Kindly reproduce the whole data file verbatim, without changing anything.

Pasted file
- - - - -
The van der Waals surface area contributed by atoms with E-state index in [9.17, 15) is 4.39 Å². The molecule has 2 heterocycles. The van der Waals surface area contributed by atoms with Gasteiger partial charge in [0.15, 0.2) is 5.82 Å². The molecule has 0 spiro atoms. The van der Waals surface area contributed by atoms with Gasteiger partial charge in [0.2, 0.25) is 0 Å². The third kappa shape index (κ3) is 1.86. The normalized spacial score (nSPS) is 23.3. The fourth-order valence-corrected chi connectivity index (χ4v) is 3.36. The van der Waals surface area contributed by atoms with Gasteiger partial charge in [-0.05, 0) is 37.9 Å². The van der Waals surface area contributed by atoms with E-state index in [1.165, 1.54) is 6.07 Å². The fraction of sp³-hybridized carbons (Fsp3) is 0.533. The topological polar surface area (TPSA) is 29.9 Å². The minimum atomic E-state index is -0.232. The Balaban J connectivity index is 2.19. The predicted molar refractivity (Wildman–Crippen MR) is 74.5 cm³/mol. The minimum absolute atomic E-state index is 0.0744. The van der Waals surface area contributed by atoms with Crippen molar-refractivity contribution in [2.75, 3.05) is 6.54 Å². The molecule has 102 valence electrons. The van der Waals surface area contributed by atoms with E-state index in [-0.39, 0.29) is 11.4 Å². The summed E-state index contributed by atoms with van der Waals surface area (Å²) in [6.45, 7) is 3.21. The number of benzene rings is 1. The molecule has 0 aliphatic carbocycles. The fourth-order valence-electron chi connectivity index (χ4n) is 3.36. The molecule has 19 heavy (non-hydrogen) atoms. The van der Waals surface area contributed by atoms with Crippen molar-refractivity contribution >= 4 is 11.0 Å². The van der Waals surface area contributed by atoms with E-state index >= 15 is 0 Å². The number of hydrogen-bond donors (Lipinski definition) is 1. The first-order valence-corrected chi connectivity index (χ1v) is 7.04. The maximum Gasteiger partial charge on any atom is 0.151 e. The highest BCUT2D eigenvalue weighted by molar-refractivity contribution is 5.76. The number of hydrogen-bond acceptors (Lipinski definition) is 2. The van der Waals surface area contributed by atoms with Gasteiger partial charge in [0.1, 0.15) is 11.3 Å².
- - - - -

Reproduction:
The van der Waals surface area contributed by atoms with E-state index in [9.17, 15) is 4.39 Å². The molecule has 2 heterocycles. The van der Waals surface area contributed by atoms with Gasteiger partial charge in [0.15, 0.2) is 5.82 Å². The molecule has 0 spiro atoms. The van der Waals surface area contributed by atoms with Gasteiger partial charge in [0.2, 0.25) is 0 Å². The third kappa shape index (κ3) is 1.86. The normalized spacial score (nSPS) is 23.3. The fourth-order valence-corrected chi connectivity index (χ4v) is 3.36. The van der Waals surface area contributed by atoms with Gasteiger partial charge in [-0.05, 0) is 37.9 Å². The van der Waals surface area contributed by atoms with E-state index in [1.165, 1.54) is 6.07 Å². The fraction of sp³-hybridized carbons (Fsp3) is 0.533. The topological polar surface area (TPSA) is 29.9 Å². The minimum atomic E-state index is -0.232. The Balaban J connectivity index is 2.19. The predicted molar refractivity (Wildman–Crippen MR) is 74.5 cm³/mol. The minimum absolute atomic E-state index is 0.0744. The van der Waals surface area contributed by atoms with Crippen molar-refractivity contribution in [2.75, 3.05) is 6.54 Å². The molecule has 102 valence electrons. The van der Waals surface area contributed by atoms with E-state index in [-0.39, 0.29) is 11.4 Å². The summed E-state index contributed by atoms with van der Waals surface area (Å²) in [6.45, 7) is 3.21. The number of benzene rings is 1. The molecule has 0 aliphatic carbocycles. The fourth-order valence-electron chi connectivity index (χ4n) is 3.36. The molecule has 19 heavy (non-hydrogen) atoms. The van der Waals surface area contributed by atoms with Crippen molar-refractivity contribution >= 4 is 11.0 Å². The van der Waals surface area contributed by atoms with E-state index >= 15 is 0 Å². The number of hydrogen-bond donors (Lipinski definition) is 1. The first-order valence-corrected chi connectivity index (χ1v) is 7.04. The maximum Gasteiger partial charge on any atom is 0.151 e. The highest BCUT2D eigenvalue weighted by molar-refractivity contribution is 5.76. The number of hydrogen-bond acceptors (Lipinski definition) is 2. The van der Waals surface area contributed by atoms with Gasteiger partial charge in [0.1, 0.15) is 11.3 Å².